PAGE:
Wouldn't matter if RV's had gold leaf accents on real wood trims inside. The gold leaf would either be on crooked or some of it would be falling off.

goducks10

There

Senior Member

Joined: 02/22/2010

View Profile


Offline
Posted: 03/02/21 09:05am Link  |  Quote  |  Print  |  Notify Moderator

dbl post

valhalla360

No paticular place.

Senior Member

Joined: 08/19/2009

View Profile



Good Sam RV Club Member


Posted: 03/02/21 09:20am Link  |  Quote  |  Print  |  Notify Moderator

Some of it is they are hitting a price point.

Much of it is expecting automotive or household quality:
- Autos are produced by the tens of thousands. They have comparatively very little modification from unit to unit. It's far easier to set up quality control.
- Houses...when was the last time you hit big pothole with your house at 60mph?

Sealing is just regular maintenance. Keep things sealed up and it should be good for a very long time. Let things leak and expect it to be trash in 5-10yrs.


Tammy & Mike
Ford F250 V10
2021 Gray Wolf
Gemini Catamaran 34'
Full Time spliting time between boat and RV


jdc1

Rescue, Ca

Senior Member

Joined: 05/30/2011

View Profile


Offline
Posted: 03/02/21 09:34am Link  |  Quote  |  Print  |  Notify Moderator

To get better, they need to dump the Filan siding and use smooth aluminum. To get better, they need to install aluminum roofing. To get better, they need to forgo wood framing and use steel. To get better, they need to stop using MDF anywhere.

Gdetrailer

PA

Senior Member

Joined: 01/05/2007

View Profile



Posted: 03/02/21 09:42am Link  |  Quote  |  Print  |  Notify Moderator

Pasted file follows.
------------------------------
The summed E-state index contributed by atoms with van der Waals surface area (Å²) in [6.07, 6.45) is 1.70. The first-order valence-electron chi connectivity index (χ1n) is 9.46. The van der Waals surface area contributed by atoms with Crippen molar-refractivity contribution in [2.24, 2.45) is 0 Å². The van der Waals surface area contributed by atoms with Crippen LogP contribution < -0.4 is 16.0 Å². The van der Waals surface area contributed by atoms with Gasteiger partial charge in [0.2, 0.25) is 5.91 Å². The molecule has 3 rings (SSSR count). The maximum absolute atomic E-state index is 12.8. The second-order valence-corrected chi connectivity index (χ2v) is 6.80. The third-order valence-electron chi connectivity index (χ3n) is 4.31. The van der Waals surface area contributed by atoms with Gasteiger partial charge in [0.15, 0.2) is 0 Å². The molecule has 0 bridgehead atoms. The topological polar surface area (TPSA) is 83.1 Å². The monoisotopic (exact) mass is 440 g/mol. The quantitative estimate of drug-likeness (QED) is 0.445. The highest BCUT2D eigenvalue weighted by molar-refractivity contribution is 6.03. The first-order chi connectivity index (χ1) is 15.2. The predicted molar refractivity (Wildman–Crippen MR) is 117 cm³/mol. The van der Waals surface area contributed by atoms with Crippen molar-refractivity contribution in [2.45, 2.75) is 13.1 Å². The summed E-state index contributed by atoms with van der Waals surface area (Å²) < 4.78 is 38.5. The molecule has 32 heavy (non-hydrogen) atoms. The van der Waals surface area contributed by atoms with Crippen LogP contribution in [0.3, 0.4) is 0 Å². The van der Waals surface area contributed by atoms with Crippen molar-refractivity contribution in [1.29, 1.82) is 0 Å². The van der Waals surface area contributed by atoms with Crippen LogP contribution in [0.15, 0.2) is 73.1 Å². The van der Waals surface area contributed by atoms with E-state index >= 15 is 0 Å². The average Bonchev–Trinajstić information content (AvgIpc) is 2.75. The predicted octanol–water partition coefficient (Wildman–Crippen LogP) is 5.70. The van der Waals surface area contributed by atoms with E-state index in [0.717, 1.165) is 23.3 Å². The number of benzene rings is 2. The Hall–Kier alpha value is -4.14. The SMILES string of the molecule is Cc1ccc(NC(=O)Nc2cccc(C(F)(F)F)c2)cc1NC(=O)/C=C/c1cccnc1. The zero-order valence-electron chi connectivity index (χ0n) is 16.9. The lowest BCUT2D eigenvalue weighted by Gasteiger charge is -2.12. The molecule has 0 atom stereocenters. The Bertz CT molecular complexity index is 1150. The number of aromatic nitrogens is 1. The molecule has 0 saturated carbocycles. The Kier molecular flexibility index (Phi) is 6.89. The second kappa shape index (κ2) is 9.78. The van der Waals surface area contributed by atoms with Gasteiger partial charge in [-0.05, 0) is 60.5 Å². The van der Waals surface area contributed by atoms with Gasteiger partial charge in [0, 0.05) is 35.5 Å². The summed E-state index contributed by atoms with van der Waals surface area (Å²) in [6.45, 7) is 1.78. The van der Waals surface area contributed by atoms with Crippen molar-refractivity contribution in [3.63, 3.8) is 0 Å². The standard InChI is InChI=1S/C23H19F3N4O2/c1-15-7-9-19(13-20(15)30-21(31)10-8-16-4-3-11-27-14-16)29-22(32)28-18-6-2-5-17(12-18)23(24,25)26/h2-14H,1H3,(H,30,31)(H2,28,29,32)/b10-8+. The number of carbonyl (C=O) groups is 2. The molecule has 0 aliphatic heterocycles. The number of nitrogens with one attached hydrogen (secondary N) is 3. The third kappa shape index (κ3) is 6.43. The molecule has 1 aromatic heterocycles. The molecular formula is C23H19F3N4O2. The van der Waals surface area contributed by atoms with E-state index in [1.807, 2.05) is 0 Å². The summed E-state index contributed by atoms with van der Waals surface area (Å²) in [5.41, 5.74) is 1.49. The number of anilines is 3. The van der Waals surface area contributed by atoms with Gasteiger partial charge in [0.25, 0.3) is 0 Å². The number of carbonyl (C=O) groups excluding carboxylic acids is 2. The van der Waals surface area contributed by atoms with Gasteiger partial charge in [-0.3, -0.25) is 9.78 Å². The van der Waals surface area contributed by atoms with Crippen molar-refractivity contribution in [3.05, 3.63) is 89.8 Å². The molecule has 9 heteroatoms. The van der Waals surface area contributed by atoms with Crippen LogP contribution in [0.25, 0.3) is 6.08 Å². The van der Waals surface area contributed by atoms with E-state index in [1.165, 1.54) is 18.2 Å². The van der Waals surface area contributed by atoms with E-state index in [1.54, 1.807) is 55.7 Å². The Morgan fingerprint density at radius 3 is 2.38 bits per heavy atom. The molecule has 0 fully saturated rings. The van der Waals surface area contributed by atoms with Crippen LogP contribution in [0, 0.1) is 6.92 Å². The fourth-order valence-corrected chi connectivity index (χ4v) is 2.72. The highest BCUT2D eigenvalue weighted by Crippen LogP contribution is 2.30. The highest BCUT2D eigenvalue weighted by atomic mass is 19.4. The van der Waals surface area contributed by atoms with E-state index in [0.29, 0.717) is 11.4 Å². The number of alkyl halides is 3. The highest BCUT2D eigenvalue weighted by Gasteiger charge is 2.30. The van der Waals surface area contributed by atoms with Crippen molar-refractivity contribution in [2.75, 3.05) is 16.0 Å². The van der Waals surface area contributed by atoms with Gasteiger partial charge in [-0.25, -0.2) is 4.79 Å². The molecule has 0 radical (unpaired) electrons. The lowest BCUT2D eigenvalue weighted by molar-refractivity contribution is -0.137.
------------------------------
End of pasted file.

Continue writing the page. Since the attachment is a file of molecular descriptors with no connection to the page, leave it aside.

imq707s wrote:

We have a 24ft 2011 Crossroads Zinger that we bought back in 2016. Since we got it, we have put around 15,000 miles on it towing it all over the country. I’ve also spent a ton of time just doing maintenance and repairs on it. When we got it, I had to put a new floor in the rear of it because the previous owner didn’t notice the leaky window seal for year(s). I was shocked at how cheap and shoddy the camper was thrown together…..the boards that make up the structure of the floor was some of the worst quality, oddball sized 2x2’s I’ve ever seen….only held together with some staples, and maybe a little glue spot here and there. At least I was able to reinforce everything with more wood and make it much more solid.

Then a year later I had to replace the entire front end of the camper because the front marker lights started leaking, and caused the front of the camper to start looking wavey and delaminating. The wooden frame on the front of the camper was the same way…..the cheapest quality wood you could imagine, just held together with a few little staples.

Not to mention the constant maintenance on all of the calking joints that seem to split, crack, or pull away. I’m sure the vibration from pulling it down the road, along with the summer/winter temp swings here in Missouri don’t help that.